by Mark Tucker, Lead
Designer for Dungeon Runners
The creatures in
Balzack's Burrow are a mix of technology and organize beings.
Being one of those legacy projects that's inherited more than its share
of resources (code, system architecture, networking, music and artwork)
over the years, style="font-style: italic;">Dungeon Runners
has had a lot of art to draw from for
its vast selection of nasty, oddball and frankly freakishly hideous
monsters. Of course, after awhile we’ve nearly run out of all
the stuff we can easily use or steal. More and more we’ve
internally developed new creatures, sticking with the concepts and
themes we’re familiar with. As our team grows,
you’ll be seeing many more strange and horrific creatures to
deal with, as well as some surprising ones we’re still
keeping under our hat.
All sorts of
information gets passed along to the concept artist.
Let’s focus on the actual process of creating some of
Runners’ monsters however. Recently for the
Balzack’s Burrow the design team required some new
mutant-type creatures that had a mix of technology about them. We may
have certain requirements for any particular creature, like relative
size, variety of attack types (meaning we’d be able to re-use
the creature with slight variations depending on what they do), and so
forth. We take all of this helpful information and hand it off to the
When the concept art
is finished, then the fully fleshed out monster gets created.
Strauss, our externally contracted concept artist, develops a
series of quick sketches, and we pick out the ones we like, or bits and
pieces that we like, discard the rest, and go through another round
until we get what we like. This can take quite a few iterations before
we’re satisfied. When that happens, we ask the concept artist
to do a polished pencil image, which has a lot more detail, which we
also comment on and there’s some back-and-forth going on.
From there we’ll go to “orthos”, where we
draw the side, back and front (and sometimes the top-down) detailed
to-scale profiles. A lot of the three-dimensional modeling is based on
what we get with the orthos.
Obviously, the creatures don’t just show up in the game as
detailed black and white wireframe models (though that could be really
cool). Before they go into the game, typically we’ll go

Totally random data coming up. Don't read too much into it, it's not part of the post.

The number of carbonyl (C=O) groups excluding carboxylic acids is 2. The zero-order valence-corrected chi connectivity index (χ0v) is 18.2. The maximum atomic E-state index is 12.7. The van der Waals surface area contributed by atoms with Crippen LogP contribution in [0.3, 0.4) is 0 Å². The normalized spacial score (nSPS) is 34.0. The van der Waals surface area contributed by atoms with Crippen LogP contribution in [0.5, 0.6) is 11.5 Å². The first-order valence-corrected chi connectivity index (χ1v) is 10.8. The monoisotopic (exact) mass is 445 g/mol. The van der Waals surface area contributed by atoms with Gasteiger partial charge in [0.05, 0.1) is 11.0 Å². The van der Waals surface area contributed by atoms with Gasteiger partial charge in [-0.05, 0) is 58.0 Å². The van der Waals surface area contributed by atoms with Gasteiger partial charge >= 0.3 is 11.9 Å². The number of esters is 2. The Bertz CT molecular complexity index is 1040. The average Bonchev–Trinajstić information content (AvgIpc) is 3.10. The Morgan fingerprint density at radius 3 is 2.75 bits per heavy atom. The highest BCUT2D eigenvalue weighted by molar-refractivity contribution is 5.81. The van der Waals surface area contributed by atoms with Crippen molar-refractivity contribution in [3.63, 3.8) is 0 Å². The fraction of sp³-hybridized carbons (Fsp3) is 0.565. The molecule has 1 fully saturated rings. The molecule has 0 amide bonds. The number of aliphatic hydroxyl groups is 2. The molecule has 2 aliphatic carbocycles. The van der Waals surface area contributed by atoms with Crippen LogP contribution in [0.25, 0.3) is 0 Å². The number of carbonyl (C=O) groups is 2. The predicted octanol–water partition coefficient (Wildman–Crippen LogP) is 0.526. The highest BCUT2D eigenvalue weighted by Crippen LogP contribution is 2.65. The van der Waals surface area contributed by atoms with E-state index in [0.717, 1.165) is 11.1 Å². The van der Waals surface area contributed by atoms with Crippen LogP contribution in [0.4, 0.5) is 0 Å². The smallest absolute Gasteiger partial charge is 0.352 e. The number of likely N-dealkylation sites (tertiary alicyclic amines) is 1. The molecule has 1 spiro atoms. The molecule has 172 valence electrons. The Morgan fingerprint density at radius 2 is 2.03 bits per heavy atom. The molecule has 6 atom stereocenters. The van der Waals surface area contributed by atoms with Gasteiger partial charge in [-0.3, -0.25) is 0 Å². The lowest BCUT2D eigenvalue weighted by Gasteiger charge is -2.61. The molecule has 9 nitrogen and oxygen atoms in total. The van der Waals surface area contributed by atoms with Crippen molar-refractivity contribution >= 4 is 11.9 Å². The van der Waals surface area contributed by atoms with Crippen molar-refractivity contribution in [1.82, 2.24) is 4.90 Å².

through a series of color studies, which are similar to the pencil
sketches in that we’re applying colors to the polished images
to see how they look and what works best. However, since we already had
a color scheme set up for mutants we skipped this step. Finally, the
concept artist will apply a full detailed paint-over of the pencil
sketch, which will serve as a reference when we’re texturing
Once the model has
been created, then it gets put into the game to see how it
After the creature is
thrown into the game, then its up to the players to slaughter them!
At this point it’s time to get cracking on the modeling. The
modeler creatures a three-dimensional model of the creature with 3DS
Max, which is then textured, rigged, and fully animated. This can also
be a long process, depending on the complexity of the model and what we
require for full animation. We’ll stick the model into the
game and see how it looks. Maybe the colors are off a bit when you
compare it to its fellow mutants, the scale doesn’t look
quite right, or the animations are too rough.
As with the other major processes of creature creation, there are quite
a few polish passes to get everything just right before we move on to
the next stage, which, in this case, is to let the designers stick them
in a dungeon and let them get slaughtered. That’s where our
Mutant Spitter and Wasp come into play, as you can see in the
Do you think you could create a monster
for a game like Dungeon Runners? What are some of your ideas? href="http://forums.tentonhammer.com/showthread.php?p=205068#post205068">Let
know on the forums!
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